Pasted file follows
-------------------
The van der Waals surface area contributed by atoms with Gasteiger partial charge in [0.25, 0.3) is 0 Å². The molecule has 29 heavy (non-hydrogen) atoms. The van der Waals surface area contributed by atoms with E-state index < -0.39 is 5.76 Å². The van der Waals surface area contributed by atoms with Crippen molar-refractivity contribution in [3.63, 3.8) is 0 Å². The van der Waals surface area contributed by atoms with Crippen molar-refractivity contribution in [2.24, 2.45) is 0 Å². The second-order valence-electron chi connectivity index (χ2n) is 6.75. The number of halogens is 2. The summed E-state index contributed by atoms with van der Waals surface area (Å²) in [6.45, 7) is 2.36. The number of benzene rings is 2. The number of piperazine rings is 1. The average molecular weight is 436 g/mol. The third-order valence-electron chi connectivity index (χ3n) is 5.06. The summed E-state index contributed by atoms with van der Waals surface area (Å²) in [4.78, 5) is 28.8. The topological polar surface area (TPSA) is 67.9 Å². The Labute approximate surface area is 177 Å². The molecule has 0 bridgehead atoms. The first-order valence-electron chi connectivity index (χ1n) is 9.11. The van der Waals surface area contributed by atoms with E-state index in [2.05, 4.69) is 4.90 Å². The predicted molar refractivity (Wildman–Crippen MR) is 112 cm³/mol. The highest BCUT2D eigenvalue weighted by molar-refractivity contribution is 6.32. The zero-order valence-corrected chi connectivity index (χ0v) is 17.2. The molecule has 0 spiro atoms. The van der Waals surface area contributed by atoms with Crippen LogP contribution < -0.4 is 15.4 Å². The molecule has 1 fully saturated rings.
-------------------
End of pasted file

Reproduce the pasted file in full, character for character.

The van der Waals surface area contributed by atoms with Gasteiger partial charge in [0.25, 0.3) is 0 Å². The molecule has 29 heavy (non-hydrogen) atoms. The van der Waals surface area contributed by atoms with E-state index < -0.39 is 5.76 Å². The van der Waals surface area contributed by atoms with Crippen molar-refractivity contribution in [3.63, 3.8) is 0 Å². The van der Waals surface area contributed by atoms with Crippen molar-refractivity contribution in [2.24, 2.45) is 0 Å². The second-order valence-electron chi connectivity index (χ2n) is 6.75. The number of halogens is 2. The summed E-state index contributed by atoms with van der Waals surface area (Å²) in [6.45, 7) is 2.36. The number of benzene rings is 2. The number of piperazine rings is 1. The average molecular weight is 436 g/mol. The third-order valence-electron chi connectivity index (χ3n) is 5.06. The summed E-state index contributed by atoms with van der Waals surface area (Å²) in [4.78, 5) is 28.8. The topological polar surface area (TPSA) is 67.9 Å². The Labute approximate surface area is 177 Å². The molecule has 0 bridgehead atoms. The first-order valence-electron chi connectivity index (χ1n) is 9.11. The van der Waals surface area contributed by atoms with E-state index in [2.05, 4.69) is 4.90 Å². The predicted molar refractivity (Wildman–Crippen MR) is 112 cm³/mol. The highest BCUT2D eigenvalue weighted by molar-refractivity contribution is 6.32. The zero-order valence-corrected chi connectivity index (χ0v) is 17.2. The molecule has 0 spiro atoms. The van der Waals surface area contributed by atoms with Crippen LogP contribution < -0.4 is 15.4 Å². The molecule has 1 fully saturated rings.